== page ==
Inflation makes restaurant owners, chefs, and managers even more creative to keep costs down while providing exceptional customer experiences.
NORMS Restaurants, a Southern California staple for over 72 years, was challenged to stay true to their brand and provide customers with a value proposition. Managers didn’t want to shift the burden of rising costs to customers, who were used to large portions with quality ingredients. For example, they offer a ¾ Lb. Cowboy T-Bone Steak with soup, salad, two sides and dessert for $17.99.
“In order to control distribution costs, we have partnered with our distributors and suppliers by being more flexible, consolidating delivery days and allowing later delivery times if necessary,” said the chief executive of the company, David Cox, to Modern Restaurant Management (MRM) magazine. . “This, in turn, allowed them to take advantage of delivery routes and available labor, while increasing the size of chutes to offset fuel and labor costs.”
Cox says one way to get creative is to offer limited time offers (LTOs).
“We’ve done things like using cheaper cuts of meat – like pork loins – and leaning heavily on culinary innovation, in addition to increasing the frequency of offers, all in an effort to attract our customers and to continue to offer them incredible dishes. assess.”
Ranbir Bhatia, general manager of Benares in Wyckoff, NJ, says they also bear the higher costs and try not to pass them on to customers for as long as possible.
“We have increased our prix fixe lunch price by $1 and have raised restaurant prices slightly. The price of the à la carte menu remained the same.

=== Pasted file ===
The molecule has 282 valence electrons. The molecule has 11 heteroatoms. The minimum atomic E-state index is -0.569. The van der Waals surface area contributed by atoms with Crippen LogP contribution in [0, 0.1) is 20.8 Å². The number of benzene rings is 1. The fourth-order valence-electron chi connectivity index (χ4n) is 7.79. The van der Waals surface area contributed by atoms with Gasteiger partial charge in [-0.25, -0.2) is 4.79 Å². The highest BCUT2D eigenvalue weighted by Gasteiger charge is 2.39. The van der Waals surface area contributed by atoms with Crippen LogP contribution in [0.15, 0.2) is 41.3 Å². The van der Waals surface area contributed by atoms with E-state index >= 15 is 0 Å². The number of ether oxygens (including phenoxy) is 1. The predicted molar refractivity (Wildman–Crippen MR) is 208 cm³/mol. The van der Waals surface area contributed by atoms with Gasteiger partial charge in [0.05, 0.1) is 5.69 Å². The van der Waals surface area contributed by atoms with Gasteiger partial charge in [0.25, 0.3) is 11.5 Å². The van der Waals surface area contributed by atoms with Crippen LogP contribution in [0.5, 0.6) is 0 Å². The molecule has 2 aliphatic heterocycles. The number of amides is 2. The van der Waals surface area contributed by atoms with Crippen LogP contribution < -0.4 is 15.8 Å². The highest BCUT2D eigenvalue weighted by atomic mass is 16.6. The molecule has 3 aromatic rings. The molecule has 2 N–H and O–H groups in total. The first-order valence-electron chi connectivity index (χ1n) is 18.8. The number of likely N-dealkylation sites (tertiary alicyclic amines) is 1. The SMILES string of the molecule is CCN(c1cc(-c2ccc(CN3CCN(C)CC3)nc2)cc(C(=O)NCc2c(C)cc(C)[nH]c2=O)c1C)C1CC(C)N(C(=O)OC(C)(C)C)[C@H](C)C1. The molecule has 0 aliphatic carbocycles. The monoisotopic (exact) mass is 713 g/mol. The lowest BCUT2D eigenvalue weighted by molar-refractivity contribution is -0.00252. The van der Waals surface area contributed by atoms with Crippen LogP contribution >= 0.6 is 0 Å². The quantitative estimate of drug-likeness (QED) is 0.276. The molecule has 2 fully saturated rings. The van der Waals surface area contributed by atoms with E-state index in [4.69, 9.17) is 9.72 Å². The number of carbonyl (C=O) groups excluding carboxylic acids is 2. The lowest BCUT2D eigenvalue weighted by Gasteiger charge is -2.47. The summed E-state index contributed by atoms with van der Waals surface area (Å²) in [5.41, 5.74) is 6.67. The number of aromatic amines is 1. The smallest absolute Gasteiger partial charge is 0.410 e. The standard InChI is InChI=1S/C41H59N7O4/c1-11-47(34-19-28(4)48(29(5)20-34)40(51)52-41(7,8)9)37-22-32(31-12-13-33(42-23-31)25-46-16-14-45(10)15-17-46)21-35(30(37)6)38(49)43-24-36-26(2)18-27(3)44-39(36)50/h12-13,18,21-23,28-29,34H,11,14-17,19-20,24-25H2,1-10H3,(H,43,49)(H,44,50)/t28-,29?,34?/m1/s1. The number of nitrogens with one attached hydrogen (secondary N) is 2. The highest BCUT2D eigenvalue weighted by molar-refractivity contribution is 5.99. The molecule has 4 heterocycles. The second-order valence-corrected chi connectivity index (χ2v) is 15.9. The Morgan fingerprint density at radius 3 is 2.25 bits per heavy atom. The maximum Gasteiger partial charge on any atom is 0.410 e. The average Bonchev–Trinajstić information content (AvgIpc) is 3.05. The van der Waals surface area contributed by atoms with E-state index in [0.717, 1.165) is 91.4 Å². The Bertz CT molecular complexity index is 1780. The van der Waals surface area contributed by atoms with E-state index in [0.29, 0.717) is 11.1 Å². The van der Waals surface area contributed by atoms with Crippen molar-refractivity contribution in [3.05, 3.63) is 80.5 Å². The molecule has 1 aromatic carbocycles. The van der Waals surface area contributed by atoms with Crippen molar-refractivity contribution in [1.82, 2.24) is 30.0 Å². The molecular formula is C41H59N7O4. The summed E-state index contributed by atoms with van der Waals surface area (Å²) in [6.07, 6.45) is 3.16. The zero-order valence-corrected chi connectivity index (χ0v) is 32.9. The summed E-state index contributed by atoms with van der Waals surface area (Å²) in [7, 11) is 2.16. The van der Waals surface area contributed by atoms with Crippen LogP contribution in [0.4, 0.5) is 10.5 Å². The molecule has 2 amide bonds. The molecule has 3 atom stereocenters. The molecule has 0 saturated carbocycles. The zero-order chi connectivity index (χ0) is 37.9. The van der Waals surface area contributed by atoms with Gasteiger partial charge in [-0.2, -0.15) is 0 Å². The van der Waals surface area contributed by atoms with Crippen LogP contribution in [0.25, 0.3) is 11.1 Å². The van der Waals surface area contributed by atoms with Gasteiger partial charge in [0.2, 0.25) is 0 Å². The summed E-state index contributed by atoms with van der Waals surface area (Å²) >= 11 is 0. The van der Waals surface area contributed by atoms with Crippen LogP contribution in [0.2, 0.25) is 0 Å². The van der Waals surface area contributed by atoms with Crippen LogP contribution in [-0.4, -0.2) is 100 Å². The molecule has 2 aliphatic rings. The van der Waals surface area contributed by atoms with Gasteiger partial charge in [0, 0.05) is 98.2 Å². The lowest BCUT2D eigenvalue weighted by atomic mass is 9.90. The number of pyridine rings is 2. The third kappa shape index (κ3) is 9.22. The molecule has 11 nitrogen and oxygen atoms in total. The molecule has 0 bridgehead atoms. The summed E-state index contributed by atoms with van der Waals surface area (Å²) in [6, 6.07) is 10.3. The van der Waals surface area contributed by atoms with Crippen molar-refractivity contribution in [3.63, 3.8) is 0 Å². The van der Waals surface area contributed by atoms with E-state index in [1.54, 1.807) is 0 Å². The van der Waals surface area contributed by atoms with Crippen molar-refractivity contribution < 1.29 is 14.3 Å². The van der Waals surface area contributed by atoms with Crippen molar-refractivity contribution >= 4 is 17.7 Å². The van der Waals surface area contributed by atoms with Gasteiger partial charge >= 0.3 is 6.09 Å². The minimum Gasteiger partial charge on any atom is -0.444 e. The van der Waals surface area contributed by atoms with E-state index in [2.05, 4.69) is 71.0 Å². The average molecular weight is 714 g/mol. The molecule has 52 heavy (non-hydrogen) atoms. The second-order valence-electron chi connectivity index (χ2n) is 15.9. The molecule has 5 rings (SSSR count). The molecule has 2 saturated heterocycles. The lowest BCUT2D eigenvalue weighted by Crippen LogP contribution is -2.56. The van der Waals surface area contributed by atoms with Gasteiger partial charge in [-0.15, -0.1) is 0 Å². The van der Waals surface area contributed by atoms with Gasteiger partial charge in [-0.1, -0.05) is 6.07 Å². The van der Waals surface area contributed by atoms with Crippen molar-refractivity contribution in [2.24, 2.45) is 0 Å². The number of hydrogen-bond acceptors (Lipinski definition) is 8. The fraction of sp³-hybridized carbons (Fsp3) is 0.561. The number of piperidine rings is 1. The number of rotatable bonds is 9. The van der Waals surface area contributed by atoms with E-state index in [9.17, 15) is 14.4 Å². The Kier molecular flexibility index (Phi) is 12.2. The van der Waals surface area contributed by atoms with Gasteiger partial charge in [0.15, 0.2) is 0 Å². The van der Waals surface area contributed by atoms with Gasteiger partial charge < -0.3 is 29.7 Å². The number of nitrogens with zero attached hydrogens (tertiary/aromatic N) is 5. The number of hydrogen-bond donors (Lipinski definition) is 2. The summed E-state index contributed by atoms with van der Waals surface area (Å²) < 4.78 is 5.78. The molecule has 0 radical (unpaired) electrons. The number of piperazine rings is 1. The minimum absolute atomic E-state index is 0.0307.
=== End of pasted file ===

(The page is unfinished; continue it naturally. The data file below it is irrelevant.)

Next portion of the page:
Bhatia says this strategy has maintained a steady flow of good customers which in the long run keeps business steady, rather than raising prices by a bigger margin and having people come in only once in a while. time. Showing empathy for their clientele has also proven to be beneficial.
“Our motto these days is ‘we’re all in this together’, struggling, paying more for groceries etc,” Bhatia said. “Even when the pandemic first hit, we offered takeout discounts because we wanted to keep business going while being sensitive to people who lost their jobs. Efforts like this have received a lot of support from the community and have actually increased certain aspects of the business.
Thomas Ciszak, Executive Chef/Owner, Brasserie Mémère. In Closter, NJ says there is no easy fix, just pain relief right now.
“We had a meeting and I mentioned to the team that I’m conflicted about raising our prices,” Cizak said. “We always try to sell our product at a fair price. We can only pass the cost on to our customers so far.
Cizak says they won’t raise prices across the board just to catch up on the extra costs, as that will cause guest numbers to drop.
“As always, customer service, quality, and building a more meaningful connection with the customer will ultimately grow the business. At a minimum, the restaurant will get through the tough times. Customer retention is key.”
Some of the practical approaches he’s taking to reduce operating costs include menu changes, cross-use of items, shorter hours of operation and renegotiating service contracts.